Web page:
An exciting development which is in the consciousness of the public is the $3 million NFL Helmet Challenge, a partnership between America Makes and the National Football League.

Might a three-dimensional printed map of Downtown Youngstown in a common space help to bring the concepts of additive manufacturing to the people?

Some additional benefits or considerations:
  • Similar to Lyon, local service clubs like the Rotary and the Lions can partner with sight agencies to integrate universal design into a a three-dimensional map, allowing some people to "See with their fingertips" the downtown and campus of Youngstown for the first time.
  • Since the map can be printed in pieces and assembled at one site, if a new building is built downtown, then a new building can be printed and added to the model (instead of casting an entire metal map like in Glasgow).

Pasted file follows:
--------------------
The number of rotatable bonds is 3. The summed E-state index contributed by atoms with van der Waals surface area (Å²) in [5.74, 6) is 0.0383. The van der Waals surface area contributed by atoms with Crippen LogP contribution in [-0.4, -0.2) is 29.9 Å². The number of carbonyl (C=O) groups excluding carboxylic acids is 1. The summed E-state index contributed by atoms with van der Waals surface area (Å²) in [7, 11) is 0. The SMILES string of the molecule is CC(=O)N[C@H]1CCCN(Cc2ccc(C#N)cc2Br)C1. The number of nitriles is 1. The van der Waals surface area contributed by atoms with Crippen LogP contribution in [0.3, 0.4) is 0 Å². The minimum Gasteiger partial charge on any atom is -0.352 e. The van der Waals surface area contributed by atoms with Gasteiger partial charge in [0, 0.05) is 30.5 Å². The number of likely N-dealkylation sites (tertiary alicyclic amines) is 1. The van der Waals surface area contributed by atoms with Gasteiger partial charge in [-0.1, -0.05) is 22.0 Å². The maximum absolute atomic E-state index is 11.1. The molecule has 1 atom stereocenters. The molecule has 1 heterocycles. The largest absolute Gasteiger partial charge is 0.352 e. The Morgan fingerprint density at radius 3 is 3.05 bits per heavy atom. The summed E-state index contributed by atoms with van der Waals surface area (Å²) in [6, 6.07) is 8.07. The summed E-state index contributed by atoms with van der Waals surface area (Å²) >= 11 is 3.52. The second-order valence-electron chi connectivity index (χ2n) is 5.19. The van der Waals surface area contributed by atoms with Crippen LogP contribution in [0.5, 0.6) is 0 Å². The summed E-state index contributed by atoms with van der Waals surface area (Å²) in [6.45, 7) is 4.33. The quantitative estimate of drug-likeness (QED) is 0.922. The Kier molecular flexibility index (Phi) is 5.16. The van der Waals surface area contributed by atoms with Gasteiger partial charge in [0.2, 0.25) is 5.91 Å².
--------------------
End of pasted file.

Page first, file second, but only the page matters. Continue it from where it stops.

• The continued need to update the map can engage local designers and YSU geography students, as there is/was a 3D Campus Team engaged in 3D modeling and GIS.
  • Youngstown lacks a central tourism office with ground floor access (and needs one) and perhaps the co-location of this map with a tourism office would make the launch stronger.
Is this concept worth pursuing?

Wednesday, November 21, 2018

new music performance stage, new tamales, new laptop vending - within a small stretch of Mahoning Avenue

It's exciting to see entrepreneurs hit their milestones.

This came to mind as owner Nate Offerdahl was sharing his vision during a tour of West Side Bowl, where this new Youngstown music venue will welcome guests for the first time to their expanded Main Stage, this Friday November 23. Headlining the night's activities will be the great act Spirit of the Bear.